STONER ACOUSTICS UD130 amp/DAC
+ Precise imaging; ease of use, portable; that sweet, sweet midrange; neutral presentation; very clean headphone output.
– Not the most beautiful amp out there; none at this price.
The UD130 is a new portable DAC/amp from Stoner Acoustics, just released as a replacement for the UD125, which was already very competent. Perhaps what sets the UD130 and its predecessors apart is the absence of a battery. The unit draws power from the equipment upstream. This might sound a little intimidating at first, but throughout the review period, the UD130 ran fine, even if it did reduce the phone battery’s life noticeably.
The UD130 is very small, measuring roughly 85 x 58 x 18mm. There’s nothing much going on with the unit, with only one micro USB input at the back and a USB Audio class 1/2 toggle switch. In front, there’s a mini-jack for your earphones, an LED indicator, a pushbutton switch to select the gain, and a volume control – which we will get to in a minute.
Overall the unit is very light and box-like. It won’t win any beauty pageants, but by keeping the looks of the unit simple, Stoner Acoustics has managed to produce it at a price that’s even lower than the UD125.
“Most of the architecture blocks were lifted from the UD125, with inspiration from the UDX. We would even go as far to say that the UD130 is quite the mini-UDXA,” says Stoner Acoustics designer and founder Ooi Tze Yang.
“In terms of sound quality, we have a few architecture blocks that worked very well with our customers. Many were particularly happy with the UD125’s output stage arrangement. You could say that for the UD130, we chose all the best things our customers liked and put them in a very effective arrangement,” he adds.
Inside, the UD130 sports the flagship newly-released AKM AK4493 DAC chipset which replaces the previous generation AK4490 chip. Not only boasting the top of the line DAC chip, the UD130 also runs on a 255-step digital volume control with 0.5dB adjustments, allowing you to use even the most sensitive in-ear monitors.
Although the Pico Slim inspired volume curve took a while for me to get used to, it proved to be an amazing ally that accommodated my sensitive JVC HA-S500 and the harder-to-drive Sennheiser HD525 and Hifiman Sundara. The gain switch also allows you to bump up the gain, which helped the Sundara sing.
The headphone section uses a Texas Instruments TPA6120, an impressive headphone amplifier chip giving the unit a THD of <0.001% at 20Hz-20KHz and a dynamic range of 128dB. With the exception of very hard-to-drive headphones, the UD130 will be adequate for virtually any of your cans.
I spent a lot of time with the unit, probably too long, I might add. Because of the diminutive size, it followed me everywhere – from home to coffee shops to the office. While most of my listening was done at the office, the UD130 was also my bedside rig.
With USB audio class 1, the unit plugs and plays without any drivers. The driver for it can be downloaded from the product page and with USB audio class 2, it will support up to DSD 256 and DoP 128. Aside from that, the unit supports USB OTG so it paired well with my phone. I can’t express how delighted I was at the support for even Tidal’s MQA files.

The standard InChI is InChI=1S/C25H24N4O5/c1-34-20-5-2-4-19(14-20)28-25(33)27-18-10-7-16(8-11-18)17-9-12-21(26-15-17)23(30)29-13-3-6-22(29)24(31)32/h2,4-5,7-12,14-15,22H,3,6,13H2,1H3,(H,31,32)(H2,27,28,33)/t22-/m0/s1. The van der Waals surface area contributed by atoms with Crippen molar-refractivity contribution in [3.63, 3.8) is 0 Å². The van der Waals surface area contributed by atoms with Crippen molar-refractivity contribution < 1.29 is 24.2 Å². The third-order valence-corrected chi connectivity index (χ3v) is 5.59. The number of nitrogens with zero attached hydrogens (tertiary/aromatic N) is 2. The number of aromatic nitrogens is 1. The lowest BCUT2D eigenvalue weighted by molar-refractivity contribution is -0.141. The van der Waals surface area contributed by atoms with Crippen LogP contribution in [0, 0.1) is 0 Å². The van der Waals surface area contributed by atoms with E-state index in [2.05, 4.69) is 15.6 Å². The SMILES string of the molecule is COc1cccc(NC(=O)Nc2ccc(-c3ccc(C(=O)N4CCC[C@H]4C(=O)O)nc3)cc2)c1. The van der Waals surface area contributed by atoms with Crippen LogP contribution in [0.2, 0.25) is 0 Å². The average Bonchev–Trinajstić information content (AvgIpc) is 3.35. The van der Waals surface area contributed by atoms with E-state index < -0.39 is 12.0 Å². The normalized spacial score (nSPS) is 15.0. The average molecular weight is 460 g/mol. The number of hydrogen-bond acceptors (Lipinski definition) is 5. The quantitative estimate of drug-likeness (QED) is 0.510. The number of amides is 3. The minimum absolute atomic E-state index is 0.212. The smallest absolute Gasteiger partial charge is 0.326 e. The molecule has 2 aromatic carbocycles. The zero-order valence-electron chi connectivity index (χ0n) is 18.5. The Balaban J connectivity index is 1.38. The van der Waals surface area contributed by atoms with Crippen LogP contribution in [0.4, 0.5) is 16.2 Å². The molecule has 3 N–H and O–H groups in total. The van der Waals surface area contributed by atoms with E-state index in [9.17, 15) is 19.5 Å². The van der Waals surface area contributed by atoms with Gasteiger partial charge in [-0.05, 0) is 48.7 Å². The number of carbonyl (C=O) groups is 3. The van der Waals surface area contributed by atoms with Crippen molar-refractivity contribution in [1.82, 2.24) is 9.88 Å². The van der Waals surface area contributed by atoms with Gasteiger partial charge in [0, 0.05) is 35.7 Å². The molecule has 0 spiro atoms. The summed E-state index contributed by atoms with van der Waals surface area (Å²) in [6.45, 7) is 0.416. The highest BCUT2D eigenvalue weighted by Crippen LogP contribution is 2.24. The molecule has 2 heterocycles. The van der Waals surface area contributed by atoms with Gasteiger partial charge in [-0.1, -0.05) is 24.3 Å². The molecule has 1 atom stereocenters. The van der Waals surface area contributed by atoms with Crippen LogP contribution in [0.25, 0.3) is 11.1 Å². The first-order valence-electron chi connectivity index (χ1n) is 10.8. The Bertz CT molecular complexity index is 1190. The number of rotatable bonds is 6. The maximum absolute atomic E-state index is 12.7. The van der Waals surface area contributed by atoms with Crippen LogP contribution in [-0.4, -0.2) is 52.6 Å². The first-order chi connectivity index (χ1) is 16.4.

The headphone out is very clean and quiet. With sensitive cans, there’s no hiss at all, and there was a proper black background. I also spent some time listening to it at low levels, where the UD130 retrieved detail well, although some busy songs like Guilty All The Same by Linkin Park and Hail to The King by Avenged Sevenfold still needed the extra volume to shine.
Diana Krall’s Live in Paris is always a welcome album for me to test equipment with. The UD130 reminded me of the imaging shared by its predecessors – focused and sharp, a definite step up from the headphone out from most phones. It’s easy to realise the value of an external DAC and amp when you compare them side by side.
Moving onto something more modern with a retro-futuristic twist, Muse’s Simulation Theory sounded perfect on the UD130. The treble energy was never overbearing with the right amount of extension, and the transition between lower treble and upper mids was smooth, lending a lot of enjoyment to track number six – Something Human.
I think the sound impression wouldn’t be complete without some pop music because, let’s face it, pop music nowadays is getting better and I am not ashamed to say I listen to a lot of Billie Eilish, Joji, Cuco, Ariana Grande, and more with the UD130.
Idontwannabeyouanymore [sic] by Eilish sounded ethereal with genuine emotion. Her prominent voice revealed the quality of mids from the unit. The UD130 has a neutral presentation with a slight tendency to be warm. Slow Dancing in The Dark by Joji has some very low notes but these were easily reproduced by the unit. Suffice to say, when it comes to pop music, nothing really fazes the UD130. Presentation was always clear and effortless.
THE LAST WORD
Perhaps what’s most important for me from a portable device like this is the cleanliness of the output and the ease of use. With that regard, the UD130 checked all the boxes. I was wowed by the clean power delivery it could provide to both my sensitive and harder-to-drive cans. All this from a unit that has no battery, requiring only one cable, making it my favourite companion when I’m out and about.
Stoner Acoustics seems to be on a roll, churning out one good product after another using premium components in the signal path. The UD130 continues providing good sound for very little money but since this was designed as a portable component in mind, you might want to look elsewhere for a desktop set-up.
Sources: Acer Aspire V5 573PG, Tidal Master, Spotify Premium / DACs: Matrix Mini-i, Chord Hugo v1 / Amp: Lovely Cube Premium / Headphones: Sennheiser HD525, Final Audio Pandora Hope VI, JVC HA-S500, Hifiman Sundara
Malaysian price: RM300
Review sample courtesy of Stoner Acoustics.